American companies show their desire to get out of “greenwashing”

“We are going through an existential crisis. If we do not act quickly, we run into disaster ”, affirms Elizabeth Willmott, former environmental activist, who became director of the Microsoft group’s carbon program. Gone are the days when big American companies got a green makeover inexpensively by planting a few trees on their campuses. Global warming has convinced management teams that they were expected by the company and their employees on the paradigm shift and the creation of large-scale projects.

When Elizabeth Willmott joined the Seattle group five years earlier in 2016, there were only a handful of them making the case. They are now more than twenty and work in the team of Dr. Lucas Joppa, the first environmental chief, a graduate in ecology from Duke University. Microsoft has also created a climate council, which includes executives, vice presidents and experts to monitor progress.

“The carrot and the stick”

Since 2020, the group has committed to becoming “carbon negative” in 2030. This means that it will eliminate more CO2 than it produces. The 2050 objective is to remove from the atmosphere everything the company has emitted since its creation in the 1970s. The company has certainly been carbon neutral since 2012, but this This commitment leaves environmental defenders skeptical, who see nothing but empty promises: the CO2 burial technique recommended by Microsoft is still in its infancy. In a 2013 opinion, the French Environment and Energy Management Agency (Ademe), while recognizing that the capture and storage of CO2 represent a lever for action, qualifies this technology as “Expensive and energy intensive”.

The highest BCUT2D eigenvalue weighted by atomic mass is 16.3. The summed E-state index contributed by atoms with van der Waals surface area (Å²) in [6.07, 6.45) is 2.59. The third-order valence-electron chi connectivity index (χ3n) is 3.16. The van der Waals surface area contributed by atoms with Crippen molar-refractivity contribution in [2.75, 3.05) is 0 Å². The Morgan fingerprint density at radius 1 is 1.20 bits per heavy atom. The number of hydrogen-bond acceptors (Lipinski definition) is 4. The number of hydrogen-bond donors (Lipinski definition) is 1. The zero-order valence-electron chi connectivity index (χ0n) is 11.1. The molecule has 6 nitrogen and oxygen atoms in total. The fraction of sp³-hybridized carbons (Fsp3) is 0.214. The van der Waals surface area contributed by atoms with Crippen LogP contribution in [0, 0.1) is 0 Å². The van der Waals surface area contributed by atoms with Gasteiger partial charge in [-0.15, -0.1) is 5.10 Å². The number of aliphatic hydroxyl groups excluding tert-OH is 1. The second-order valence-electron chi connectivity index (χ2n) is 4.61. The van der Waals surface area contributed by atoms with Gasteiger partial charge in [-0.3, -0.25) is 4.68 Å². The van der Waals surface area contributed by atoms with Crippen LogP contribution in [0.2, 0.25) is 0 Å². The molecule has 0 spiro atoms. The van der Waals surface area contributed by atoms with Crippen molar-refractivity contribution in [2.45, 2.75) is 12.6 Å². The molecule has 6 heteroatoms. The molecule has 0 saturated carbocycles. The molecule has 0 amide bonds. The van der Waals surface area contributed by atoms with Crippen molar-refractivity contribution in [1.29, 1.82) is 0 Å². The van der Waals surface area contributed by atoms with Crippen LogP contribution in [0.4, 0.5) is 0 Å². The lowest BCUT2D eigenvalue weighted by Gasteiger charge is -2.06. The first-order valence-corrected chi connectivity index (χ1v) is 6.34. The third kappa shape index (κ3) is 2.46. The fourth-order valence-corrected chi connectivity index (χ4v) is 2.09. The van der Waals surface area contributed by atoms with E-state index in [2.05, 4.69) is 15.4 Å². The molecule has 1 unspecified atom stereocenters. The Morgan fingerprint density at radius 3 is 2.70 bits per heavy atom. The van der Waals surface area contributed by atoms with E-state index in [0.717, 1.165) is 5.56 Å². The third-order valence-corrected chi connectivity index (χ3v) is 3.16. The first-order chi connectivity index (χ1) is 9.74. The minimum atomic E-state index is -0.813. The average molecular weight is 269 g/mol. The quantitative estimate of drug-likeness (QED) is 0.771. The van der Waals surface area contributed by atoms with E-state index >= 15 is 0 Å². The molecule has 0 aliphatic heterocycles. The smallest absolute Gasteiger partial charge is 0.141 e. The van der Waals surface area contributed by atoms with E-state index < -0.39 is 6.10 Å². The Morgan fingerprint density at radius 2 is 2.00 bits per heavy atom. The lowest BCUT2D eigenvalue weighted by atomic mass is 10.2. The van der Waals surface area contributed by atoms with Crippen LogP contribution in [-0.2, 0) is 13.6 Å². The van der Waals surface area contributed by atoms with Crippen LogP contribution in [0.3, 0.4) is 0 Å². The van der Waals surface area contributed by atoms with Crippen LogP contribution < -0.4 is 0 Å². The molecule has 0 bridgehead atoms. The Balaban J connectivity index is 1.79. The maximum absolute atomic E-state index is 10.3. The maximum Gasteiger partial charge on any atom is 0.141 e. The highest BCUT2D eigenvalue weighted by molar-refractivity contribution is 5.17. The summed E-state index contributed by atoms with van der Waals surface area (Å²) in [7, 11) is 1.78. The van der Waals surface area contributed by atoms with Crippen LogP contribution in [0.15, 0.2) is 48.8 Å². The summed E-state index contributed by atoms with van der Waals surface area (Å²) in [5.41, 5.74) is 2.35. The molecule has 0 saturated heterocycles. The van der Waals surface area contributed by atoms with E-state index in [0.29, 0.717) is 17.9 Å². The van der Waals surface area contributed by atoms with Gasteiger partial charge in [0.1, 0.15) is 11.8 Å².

Microsoft wants to convince of its political will to which it associates all its employees. The company invoices as well each department (real estate, data centers, cloud services, procurement, etc.) a price for its carbon emissions. The internal rate is 15 dollars (approximately 12.70 euros) per tonne.

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Since 2020, the supply chain is included in the system. This means that when a branch uses the services of a very polluting supplier, it pays the price. “It’s the carrot and the stick, recognizes Mme Willmott. Groups that do not want to pay choose better suppliers on their own. “For an intellectual like me, this price is really important because you can’t manage what you don’t measure”, she concludes.

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